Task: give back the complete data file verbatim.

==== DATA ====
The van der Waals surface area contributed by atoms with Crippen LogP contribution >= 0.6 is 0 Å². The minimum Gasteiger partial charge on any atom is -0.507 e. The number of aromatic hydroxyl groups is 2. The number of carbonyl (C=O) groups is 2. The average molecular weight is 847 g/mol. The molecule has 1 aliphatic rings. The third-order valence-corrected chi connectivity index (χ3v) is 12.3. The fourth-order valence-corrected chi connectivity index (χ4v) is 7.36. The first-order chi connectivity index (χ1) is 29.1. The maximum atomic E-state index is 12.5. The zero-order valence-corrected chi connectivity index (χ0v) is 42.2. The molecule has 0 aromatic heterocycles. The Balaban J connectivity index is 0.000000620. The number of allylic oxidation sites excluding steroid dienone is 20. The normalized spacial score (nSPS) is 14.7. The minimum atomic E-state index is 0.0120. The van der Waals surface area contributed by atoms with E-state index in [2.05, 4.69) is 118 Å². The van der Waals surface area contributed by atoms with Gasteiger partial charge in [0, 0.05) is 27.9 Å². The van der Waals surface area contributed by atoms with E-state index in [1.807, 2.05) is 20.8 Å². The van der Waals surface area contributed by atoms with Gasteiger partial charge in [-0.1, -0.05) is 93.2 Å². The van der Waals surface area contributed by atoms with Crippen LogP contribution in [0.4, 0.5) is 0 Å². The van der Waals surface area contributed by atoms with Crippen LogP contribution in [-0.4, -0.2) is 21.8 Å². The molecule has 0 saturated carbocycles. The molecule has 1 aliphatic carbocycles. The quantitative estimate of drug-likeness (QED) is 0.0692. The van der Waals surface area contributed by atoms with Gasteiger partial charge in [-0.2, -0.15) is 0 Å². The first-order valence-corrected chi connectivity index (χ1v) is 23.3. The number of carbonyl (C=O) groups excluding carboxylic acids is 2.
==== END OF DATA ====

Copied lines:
The van der Waals surface area contributed by atoms with Crippen LogP contribution >= 0.6 is 0 Å². The minimum Gasteiger partial charge on any atom is -0.507 e. The number of aromatic hydroxyl groups is 2. The number of carbonyl (C=O) groups is 2. The average molecular weight is 847 g/mol. The molecule has 1 aliphatic rings. The third-order valence-corrected chi connectivity index (χ3v) is 12.3. The fourth-order valence-corrected chi connectivity index (χ4v) is 7.36. The first-order chi connectivity index (χ1) is 29.1. The maximum atomic E-state index is 12.5. The zero-order valence-corrected chi connectivity index (χ0v) is 42.2. The molecule has 0 aromatic heterocycles. The Balaban J connectivity index is 0.000000620. The number of allylic oxidation sites excluding steroid dienone is 20. The normalized spacial score (nSPS) is 14.7. The minimum atomic E-state index is 0.0120. The van der Waals surface area contributed by atoms with E-state index in [2.05, 4.69) is 118 Å². The van der Waals surface area contributed by atoms with Gasteiger partial charge in [0, 0.05) is 27.9 Å². The van der Waals surface area contributed by atoms with E-state index in [1.807, 2.05) is 20.8 Å². The van der Waals surface area contributed by atoms with Gasteiger partial charge in [-0.1, -0.05) is 93.2 Å². The van der Waals surface area contributed by atoms with Crippen LogP contribution in [0.4, 0.5) is 0 Å². The van der Waals surface area contributed by atoms with Crippen LogP contribution in [-0.4, -0.2) is 21.8 Å². The molecule has 0 saturated carbocycles. The molecule has 1 aliphatic carbocycles. The quantitative estimate of drug-likeness (QED) is 0.0692. The van der Waals surface area contributed by atoms with Gasteiger partial charge in [-0.2, -0.15) is 0 Å². The first-order valence-corrected chi connectivity index (χ1v) is 23.3. The number of carbonyl (C=O) groups excluding carboxylic acids is 2.